Yesterday I attended a meeting organised by the National Housing Federation where a number of public sector housing groups came to lobby MPs.
Their gloomy presentation was based on the usual precepts that state direction and control and more use of the state cheque book were the only possible answers to a problem. We were told that the cuts to Housing benefit, the removal of regional planning and housing targets and the level of public funding were all bad decisions which stood in the way of a good housing policy.
In the discussion which folllowed it was good to see some newly elected MPs cut through their two central propositions that all that was needed was more public cash and more central control to solve the problems. It was also good to have an old fashioned meeting about the issues with some disagreements and differing views in a Commons committee room, instead of the informal meetings with drinks or running buffets available that were so common in the Labour years. It emerged as we questioned the panel of presenters that:
1. Current new public sector housing provision costs more than it need do thanks to the rules and bureaucracy surrounding its procurement
2. There are substantial numbers of empty homes already owned by the public sector which need to be brought back into use
3. Subsidising people rather than houses makes more sense. If you subsidise houses people living in them may get better jobs and good incomes but you cannot withdraw the house subsidy.
4. There are problems with a small minority of tenants whose anti social behaviour disrupts neighbours. The Housing Association representatives complained about courts and legal enforcement standards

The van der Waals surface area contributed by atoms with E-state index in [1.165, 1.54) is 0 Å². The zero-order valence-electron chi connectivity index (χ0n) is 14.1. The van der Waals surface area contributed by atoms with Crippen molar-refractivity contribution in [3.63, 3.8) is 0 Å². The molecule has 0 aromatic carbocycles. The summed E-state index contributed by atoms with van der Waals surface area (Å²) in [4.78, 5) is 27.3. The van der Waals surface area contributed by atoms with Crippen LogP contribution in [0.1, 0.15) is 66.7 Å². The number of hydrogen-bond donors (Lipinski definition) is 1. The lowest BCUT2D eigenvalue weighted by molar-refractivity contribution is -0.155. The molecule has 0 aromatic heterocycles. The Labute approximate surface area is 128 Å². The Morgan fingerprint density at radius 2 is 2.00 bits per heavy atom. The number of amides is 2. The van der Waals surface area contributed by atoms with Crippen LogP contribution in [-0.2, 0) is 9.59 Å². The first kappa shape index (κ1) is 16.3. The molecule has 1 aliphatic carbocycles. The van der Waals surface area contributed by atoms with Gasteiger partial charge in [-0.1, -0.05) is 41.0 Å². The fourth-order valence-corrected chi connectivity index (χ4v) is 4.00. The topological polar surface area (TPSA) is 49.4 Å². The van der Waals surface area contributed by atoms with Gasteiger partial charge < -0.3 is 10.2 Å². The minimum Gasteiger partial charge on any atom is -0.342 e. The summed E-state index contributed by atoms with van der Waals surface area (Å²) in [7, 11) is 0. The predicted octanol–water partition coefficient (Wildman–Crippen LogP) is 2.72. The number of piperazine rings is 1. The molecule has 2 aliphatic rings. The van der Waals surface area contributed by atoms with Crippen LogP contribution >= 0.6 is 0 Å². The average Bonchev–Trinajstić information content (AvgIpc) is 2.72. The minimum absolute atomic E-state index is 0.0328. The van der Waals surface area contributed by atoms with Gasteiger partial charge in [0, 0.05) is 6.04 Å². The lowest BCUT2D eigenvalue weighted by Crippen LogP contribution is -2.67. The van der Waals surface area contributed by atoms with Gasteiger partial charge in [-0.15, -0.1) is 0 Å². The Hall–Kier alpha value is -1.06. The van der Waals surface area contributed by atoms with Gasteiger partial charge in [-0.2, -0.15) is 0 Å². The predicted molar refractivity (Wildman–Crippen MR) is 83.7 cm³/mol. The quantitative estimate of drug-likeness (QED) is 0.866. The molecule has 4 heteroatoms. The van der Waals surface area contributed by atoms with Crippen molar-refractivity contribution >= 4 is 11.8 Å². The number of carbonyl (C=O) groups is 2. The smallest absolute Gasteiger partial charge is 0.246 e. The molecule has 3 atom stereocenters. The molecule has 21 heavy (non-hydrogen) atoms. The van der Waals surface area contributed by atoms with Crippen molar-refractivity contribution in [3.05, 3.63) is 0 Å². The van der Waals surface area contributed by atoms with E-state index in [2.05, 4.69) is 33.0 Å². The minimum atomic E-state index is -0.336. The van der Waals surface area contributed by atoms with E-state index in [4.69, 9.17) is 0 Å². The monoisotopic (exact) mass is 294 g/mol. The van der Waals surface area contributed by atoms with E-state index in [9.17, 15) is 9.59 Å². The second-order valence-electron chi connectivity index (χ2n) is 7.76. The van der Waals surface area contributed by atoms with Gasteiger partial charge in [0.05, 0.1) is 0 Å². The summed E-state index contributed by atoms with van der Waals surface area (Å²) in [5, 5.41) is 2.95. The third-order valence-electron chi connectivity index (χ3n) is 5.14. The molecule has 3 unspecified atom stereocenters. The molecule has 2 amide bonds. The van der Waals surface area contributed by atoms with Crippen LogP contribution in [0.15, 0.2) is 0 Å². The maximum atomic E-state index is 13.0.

5. The current policy does not allow sensible incentives to be offered to people in social housing to encourage a move to smaller homes when their families have left home
6. New home building hit new lows during the easy spending Labour years, so even Labour did not in practise think they could build their way out of the problem.
I pointed out that around half of those living in rented accommodation would prefer to buy but cannot afford to do so. We need more pathways into home ownership, assisted by more shared ownership and easier purchase schemes.
The aim of housing policy should be to offer more people the choice and security which ownership brings. For all those approaching retirement it is especially important to lift the need to pay rent for the rest of their lives. The poorest of our society end up paying the most for their housing at the end of their lives when they can least afford it. We should look again at schemes like the proposals I put forward to help members of the armed services own a home whilst on Her Majesty’s service, so they have some housing equity when they leave the forces.
I know many of you think that UK house prices are still too high, thanks to the mortgage soaked credit binge that the government and Central Bank allowed or encouraged 2002-7. That is a topic we have debated often before. Today I want to concentrate on how much the government and its quangos should do, and what is best for social housing tenants.